Call for Papers

Call for Papers has now closed

Conference Themes

The organisers of the last year’s conference noted that our time ‘is a turning point for Utopian Studies.’ In agreement, the organisers of this year’s conference wish to explore what our time is made of: our aim is to turn the concept of utopia, its long history and the contestations which make that history, to the present.

To help thematise this, the conference organisers have focused on ‘hope’ as a key contested concept, one which can act as a focaliser for the conference’s exploration of the situation of utopia in the twenty-first century.

The Organising Committee encourages individuals and research groups to curate their own panel proposals as a way of giving topics, problems and questions the significant scope they deserve. We also welcome individual abstracts which we hope to build into a number of thematic panels to facilitate delegates’ navigation of the conference. Potential topics for either panels or individuals include (but are not limited to):

  • Hope in or as solidarity work Neoliberal forms of hope
  • Does hope need to be decolonised?
  • Indigenous hope Queer forms of hope
  • Global ecocide and catastrophic hope Hope, post-individualism, and communism
  • Culture is not Enough: hope in dystopian and post-apocalyptic fictions Methodological questions and hope, or the affordances and limits of hope as a concept The politics of hope?
  • Utopian hope versus privatised hope What happens to hope in dystopia? Critical hope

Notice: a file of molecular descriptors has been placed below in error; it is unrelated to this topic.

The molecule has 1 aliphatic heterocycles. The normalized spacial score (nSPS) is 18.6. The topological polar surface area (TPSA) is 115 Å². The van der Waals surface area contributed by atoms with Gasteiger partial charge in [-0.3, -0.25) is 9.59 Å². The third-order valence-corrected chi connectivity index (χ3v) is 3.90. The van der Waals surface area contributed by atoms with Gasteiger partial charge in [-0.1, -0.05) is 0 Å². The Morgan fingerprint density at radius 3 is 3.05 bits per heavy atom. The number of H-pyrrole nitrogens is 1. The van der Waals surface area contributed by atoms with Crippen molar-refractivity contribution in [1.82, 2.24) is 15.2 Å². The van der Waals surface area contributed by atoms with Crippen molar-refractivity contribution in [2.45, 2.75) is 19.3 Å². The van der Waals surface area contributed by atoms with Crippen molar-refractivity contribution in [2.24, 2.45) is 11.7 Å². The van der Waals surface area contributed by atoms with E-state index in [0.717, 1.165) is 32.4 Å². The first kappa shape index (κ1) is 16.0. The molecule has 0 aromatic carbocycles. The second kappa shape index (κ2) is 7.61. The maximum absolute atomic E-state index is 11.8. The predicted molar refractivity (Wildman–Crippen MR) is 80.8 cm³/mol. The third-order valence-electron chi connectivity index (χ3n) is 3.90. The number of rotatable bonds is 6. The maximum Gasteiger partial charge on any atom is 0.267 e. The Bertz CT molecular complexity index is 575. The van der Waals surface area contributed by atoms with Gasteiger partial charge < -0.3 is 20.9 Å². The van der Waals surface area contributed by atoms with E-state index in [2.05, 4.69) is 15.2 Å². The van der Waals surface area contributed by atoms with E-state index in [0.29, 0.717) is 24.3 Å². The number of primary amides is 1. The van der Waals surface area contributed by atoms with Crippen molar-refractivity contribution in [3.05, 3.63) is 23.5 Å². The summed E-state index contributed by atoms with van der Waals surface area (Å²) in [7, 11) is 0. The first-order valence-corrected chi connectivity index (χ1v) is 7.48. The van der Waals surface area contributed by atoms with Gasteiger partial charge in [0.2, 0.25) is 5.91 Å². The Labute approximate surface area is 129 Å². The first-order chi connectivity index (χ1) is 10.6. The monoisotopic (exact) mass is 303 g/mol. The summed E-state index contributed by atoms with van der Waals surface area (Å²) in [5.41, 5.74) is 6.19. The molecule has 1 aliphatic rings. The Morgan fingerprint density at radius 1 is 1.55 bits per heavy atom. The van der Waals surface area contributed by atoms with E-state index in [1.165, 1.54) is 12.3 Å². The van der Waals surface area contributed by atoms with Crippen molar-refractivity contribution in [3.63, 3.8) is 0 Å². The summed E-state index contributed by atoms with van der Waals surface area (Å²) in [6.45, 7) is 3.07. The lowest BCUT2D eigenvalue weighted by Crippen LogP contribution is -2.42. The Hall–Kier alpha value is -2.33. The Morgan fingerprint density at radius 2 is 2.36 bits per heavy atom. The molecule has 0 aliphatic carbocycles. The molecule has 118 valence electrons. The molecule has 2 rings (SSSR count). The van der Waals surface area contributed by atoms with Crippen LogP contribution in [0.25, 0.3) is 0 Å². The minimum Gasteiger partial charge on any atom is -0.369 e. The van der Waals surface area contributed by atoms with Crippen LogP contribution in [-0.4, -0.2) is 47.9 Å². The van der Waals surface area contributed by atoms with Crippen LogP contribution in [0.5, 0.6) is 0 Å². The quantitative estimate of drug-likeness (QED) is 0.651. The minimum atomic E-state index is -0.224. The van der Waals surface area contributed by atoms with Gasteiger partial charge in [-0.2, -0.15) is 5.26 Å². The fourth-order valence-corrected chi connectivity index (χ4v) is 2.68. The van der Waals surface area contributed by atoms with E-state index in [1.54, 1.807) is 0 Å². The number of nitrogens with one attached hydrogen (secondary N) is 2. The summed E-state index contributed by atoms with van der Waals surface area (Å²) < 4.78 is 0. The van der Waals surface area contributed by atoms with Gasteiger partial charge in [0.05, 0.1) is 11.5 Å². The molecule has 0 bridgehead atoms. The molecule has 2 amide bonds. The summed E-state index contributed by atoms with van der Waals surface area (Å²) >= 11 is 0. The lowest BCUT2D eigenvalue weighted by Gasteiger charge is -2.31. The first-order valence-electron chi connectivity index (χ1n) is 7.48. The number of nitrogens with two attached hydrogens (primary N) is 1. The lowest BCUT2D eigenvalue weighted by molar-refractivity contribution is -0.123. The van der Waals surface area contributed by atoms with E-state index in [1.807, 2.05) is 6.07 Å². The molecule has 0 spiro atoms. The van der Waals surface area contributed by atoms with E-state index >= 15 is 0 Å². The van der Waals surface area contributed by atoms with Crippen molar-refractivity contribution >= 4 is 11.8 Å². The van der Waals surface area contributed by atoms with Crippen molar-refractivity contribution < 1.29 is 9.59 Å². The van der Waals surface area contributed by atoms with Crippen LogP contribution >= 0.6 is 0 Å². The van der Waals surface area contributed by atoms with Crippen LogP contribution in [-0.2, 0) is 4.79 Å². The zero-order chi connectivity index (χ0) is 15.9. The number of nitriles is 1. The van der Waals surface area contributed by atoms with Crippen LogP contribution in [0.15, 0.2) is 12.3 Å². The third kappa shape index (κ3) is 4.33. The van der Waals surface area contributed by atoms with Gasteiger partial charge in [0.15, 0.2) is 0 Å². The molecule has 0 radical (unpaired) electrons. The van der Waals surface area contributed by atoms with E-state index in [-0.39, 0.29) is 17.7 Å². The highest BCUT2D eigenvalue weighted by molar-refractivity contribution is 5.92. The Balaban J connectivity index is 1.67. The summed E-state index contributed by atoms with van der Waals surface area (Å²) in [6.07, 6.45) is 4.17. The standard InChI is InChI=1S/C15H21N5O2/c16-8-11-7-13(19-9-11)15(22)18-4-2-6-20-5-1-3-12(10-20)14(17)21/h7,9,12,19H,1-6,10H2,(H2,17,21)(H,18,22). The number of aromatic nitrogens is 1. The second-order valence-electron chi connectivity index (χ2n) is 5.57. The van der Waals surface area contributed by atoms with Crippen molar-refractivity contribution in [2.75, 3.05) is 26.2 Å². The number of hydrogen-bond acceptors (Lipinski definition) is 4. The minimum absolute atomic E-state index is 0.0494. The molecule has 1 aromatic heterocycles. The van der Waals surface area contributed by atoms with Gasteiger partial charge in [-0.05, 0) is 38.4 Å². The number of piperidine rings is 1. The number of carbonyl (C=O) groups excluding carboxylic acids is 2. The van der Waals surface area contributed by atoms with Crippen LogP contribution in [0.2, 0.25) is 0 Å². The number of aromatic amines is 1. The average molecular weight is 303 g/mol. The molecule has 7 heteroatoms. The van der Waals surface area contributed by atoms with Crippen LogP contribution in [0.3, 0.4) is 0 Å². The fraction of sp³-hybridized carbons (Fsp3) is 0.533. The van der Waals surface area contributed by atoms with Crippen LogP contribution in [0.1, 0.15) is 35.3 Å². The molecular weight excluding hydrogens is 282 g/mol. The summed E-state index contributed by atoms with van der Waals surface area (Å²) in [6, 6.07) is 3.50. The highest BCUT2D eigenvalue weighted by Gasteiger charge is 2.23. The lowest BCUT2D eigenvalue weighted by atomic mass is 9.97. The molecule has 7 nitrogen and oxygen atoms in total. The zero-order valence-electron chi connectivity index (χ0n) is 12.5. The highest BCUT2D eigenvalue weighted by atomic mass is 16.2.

• Pessimistic hope
  • Radical and revolutionary hope Hope and the university

Abstract Panels

The Call for Papers has now closed, we are now working our way through the fantastic submissions and we will be in contact to confirm the accepted abstracts . For more information please contact us at

USS Code of Conduct for Panels

Our code of conduct and some rules for panel organising and chairing:

  • Chairs should ensure that all papers keep strictly to time — usually 20 mins.— to ensure fairness and to allow discussion.
  • It is advisable that chairs introduce all the speakers at the beginning of the session (briefly, for time reasons: name, affiliation, title of the paper).
  • Discussion should be oriented around questions rather than lengthy statements from the floor. If the latter occur, chairs can intervene to ask what the question is.
  • Across each conference, there should normally be gender parity in the selection of chairs for sessions. Organisers are encouraged to use nominated chairs rather than appointing the first speaker in a session as the chair.
  • Where possible, questions should be taken equally from both women and men. Chairs should exercise gender balance.
  • Chairs should intervene in the event that questioning is personally hostile or otherwise in breach of academic propriety. Sexism, racism, bullying, sexual harassment* or other forms of discrimination must not be tolerated.
  • Chairs should ensure that each speaker is asked at least one question, and should be encouraged to pose a question themselves, in case no one in the audience has one.

* The EU defines sexual harassment as taking place when “any form of unwanted verbal, non-verbal or physical conduct of a sexual nature occurs, with the purpose or effect of violating the dignity of a person, in particular when creating an intimidating, hostile, degrading, humiliating or offensive environment”.